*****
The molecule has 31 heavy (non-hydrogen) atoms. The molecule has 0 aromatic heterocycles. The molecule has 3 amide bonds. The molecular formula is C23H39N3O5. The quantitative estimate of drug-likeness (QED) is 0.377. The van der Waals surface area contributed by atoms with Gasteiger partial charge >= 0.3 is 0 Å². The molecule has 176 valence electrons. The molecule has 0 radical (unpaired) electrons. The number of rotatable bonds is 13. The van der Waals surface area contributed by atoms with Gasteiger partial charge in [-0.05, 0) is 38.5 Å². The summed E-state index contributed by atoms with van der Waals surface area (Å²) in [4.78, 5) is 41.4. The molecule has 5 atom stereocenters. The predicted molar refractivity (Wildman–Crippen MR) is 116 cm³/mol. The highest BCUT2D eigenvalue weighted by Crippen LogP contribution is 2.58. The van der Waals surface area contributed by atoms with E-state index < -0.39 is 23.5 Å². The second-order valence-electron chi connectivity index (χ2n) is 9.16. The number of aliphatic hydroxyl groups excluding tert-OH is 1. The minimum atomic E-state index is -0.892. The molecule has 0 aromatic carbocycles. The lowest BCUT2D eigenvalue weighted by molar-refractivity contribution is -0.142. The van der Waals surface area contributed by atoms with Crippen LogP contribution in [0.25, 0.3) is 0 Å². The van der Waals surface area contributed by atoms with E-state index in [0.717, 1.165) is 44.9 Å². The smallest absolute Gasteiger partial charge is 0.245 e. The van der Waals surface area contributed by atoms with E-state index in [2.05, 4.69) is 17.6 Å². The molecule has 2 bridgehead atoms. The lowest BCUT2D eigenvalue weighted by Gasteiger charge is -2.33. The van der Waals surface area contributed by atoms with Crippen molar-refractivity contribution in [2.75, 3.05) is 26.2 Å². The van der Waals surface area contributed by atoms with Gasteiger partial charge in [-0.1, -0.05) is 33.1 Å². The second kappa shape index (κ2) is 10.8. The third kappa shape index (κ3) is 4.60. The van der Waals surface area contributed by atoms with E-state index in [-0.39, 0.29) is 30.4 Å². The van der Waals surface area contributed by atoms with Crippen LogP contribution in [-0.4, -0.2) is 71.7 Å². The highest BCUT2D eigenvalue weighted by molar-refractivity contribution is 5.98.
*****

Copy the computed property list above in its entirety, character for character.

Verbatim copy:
The molecule has 31 heavy (non-hydrogen) atoms. The molecule has 0 aromatic heterocycles. The molecule has 3 amide bonds. The molecular formula is C23H39N3O5. The quantitative estimate of drug-likeness (QED) is 0.377. The van der Waals surface area contributed by atoms with Gasteiger partial charge >= 0.3 is 0 Å². The molecule has 176 valence electrons. The molecule has 0 radical (unpaired) electrons. The number of rotatable bonds is 13. The van der Waals surface area contributed by atoms with Gasteiger partial charge in [-0.05, 0) is 38.5 Å². The summed E-state index contributed by atoms with van der Waals surface area (Å²) in [4.78, 5) is 41.4. The molecule has 5 atom stereocenters. The predicted molar refractivity (Wildman–Crippen MR) is 116 cm³/mol. The highest BCUT2D eigenvalue weighted by Crippen LogP contribution is 2.58. The van der Waals surface area contributed by atoms with E-state index < -0.39 is 23.5 Å². The second-order valence-electron chi connectivity index (χ2n) is 9.16. The number of aliphatic hydroxyl groups excluding tert-OH is 1. The minimum atomic E-state index is -0.892. The molecule has 0 aromatic carbocycles. The lowest BCUT2D eigenvalue weighted by molar-refractivity contribution is -0.142. The van der Waals surface area contributed by atoms with Crippen LogP contribution in [0.25, 0.3) is 0 Å². The van der Waals surface area contributed by atoms with E-state index in [0.717, 1.165) is 44.9 Å². The smallest absolute Gasteiger partial charge is 0.245 e. The van der Waals surface area contributed by atoms with E-state index in [2.05, 4.69) is 17.6 Å². The molecule has 2 bridgehead atoms. The lowest BCUT2D eigenvalue weighted by Gasteiger charge is -2.33. The van der Waals surface area contributed by atoms with Crippen molar-refractivity contribution in [2.75, 3.05) is 26.2 Å². The van der Waals surface area contributed by atoms with Gasteiger partial charge in [-0.1, -0.05) is 33.1 Å². The second kappa shape index (κ2) is 10.8. The third kappa shape index (κ3) is 4.60. The van der Waals surface area contributed by atoms with E-state index in [-0.39, 0.29) is 30.4 Å². The van der Waals surface area contributed by atoms with Crippen LogP contribution in [-0.4, -0.2) is 71.7 Å². The highest BCUT2D eigenvalue weighted by molar-refractivity contribution is 5.98.